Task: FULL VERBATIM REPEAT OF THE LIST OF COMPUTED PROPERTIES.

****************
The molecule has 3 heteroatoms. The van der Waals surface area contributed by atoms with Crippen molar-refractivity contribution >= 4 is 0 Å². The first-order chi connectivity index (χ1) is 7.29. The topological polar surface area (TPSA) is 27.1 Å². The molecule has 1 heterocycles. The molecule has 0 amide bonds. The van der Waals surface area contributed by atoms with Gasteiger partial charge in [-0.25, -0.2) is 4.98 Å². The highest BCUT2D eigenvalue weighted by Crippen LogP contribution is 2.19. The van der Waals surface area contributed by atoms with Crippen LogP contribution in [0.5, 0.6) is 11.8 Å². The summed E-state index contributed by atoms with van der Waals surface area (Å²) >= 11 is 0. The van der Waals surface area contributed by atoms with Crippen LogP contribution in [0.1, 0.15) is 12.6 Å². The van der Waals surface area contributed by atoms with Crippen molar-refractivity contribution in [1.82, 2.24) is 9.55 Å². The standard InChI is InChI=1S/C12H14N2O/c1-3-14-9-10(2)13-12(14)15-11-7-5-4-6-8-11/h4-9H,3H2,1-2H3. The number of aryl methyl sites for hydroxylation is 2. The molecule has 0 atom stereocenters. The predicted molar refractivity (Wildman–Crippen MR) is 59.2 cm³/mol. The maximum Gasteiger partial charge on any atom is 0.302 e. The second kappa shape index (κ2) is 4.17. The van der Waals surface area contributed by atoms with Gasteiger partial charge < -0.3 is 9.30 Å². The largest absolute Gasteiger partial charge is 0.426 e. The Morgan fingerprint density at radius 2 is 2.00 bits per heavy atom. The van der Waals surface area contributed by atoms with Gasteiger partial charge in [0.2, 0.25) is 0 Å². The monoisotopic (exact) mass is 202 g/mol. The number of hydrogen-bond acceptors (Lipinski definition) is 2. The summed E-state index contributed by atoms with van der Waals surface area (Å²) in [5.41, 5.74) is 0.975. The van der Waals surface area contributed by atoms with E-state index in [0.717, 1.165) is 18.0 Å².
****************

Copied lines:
The molecule has 3 heteroatoms. The van der Waals surface area contributed by atoms with Crippen molar-refractivity contribution >= 4 is 0 Å². The first-order chi connectivity index (χ1) is 7.29. The topological polar surface area (TPSA) is 27.1 Å². The molecule has 1 heterocycles. The molecule has 0 amide bonds. The van der Waals surface area contributed by atoms with Gasteiger partial charge in [-0.25, -0.2) is 4.98 Å². The highest BCUT2D eigenvalue weighted by Crippen LogP contribution is 2.19. The van der Waals surface area contributed by atoms with Crippen LogP contribution in [0.5, 0.6) is 11.8 Å². The summed E-state index contributed by atoms with van der Waals surface area (Å²) >= 11 is 0. The van der Waals surface area contributed by atoms with Crippen LogP contribution in [0.1, 0.15) is 12.6 Å². The van der Waals surface area contributed by atoms with Crippen molar-refractivity contribution in [1.82, 2.24) is 9.55 Å². The standard InChI is InChI=1S/C12H14N2O/c1-3-14-9-10(2)13-12(14)15-11-7-5-4-6-8-11/h4-9H,3H2,1-2H3. The number of aryl methyl sites for hydroxylation is 2. The molecule has 0 atom stereocenters. The predicted molar refractivity (Wildman–Crippen MR) is 59.2 cm³/mol. The maximum Gasteiger partial charge on any atom is 0.302 e. The second kappa shape index (κ2) is 4.17. The van der Waals surface area contributed by atoms with Gasteiger partial charge < -0.3 is 9.30 Å². The largest absolute Gasteiger partial charge is 0.426 e. The Morgan fingerprint density at radius 2 is 2.00 bits per heavy atom. The van der Waals surface area contributed by atoms with Gasteiger partial charge in [0.2, 0.25) is 0 Å². The monoisotopic (exact) mass is 202 g/mol. The number of hydrogen-bond acceptors (Lipinski definition) is 2. The summed E-state index contributed by atoms with van der Waals surface area (Å²) in [5.41, 5.74) is 0.975. The van der Waals surface area contributed by atoms with E-state index in [0.717, 1.165) is 18.0 Å².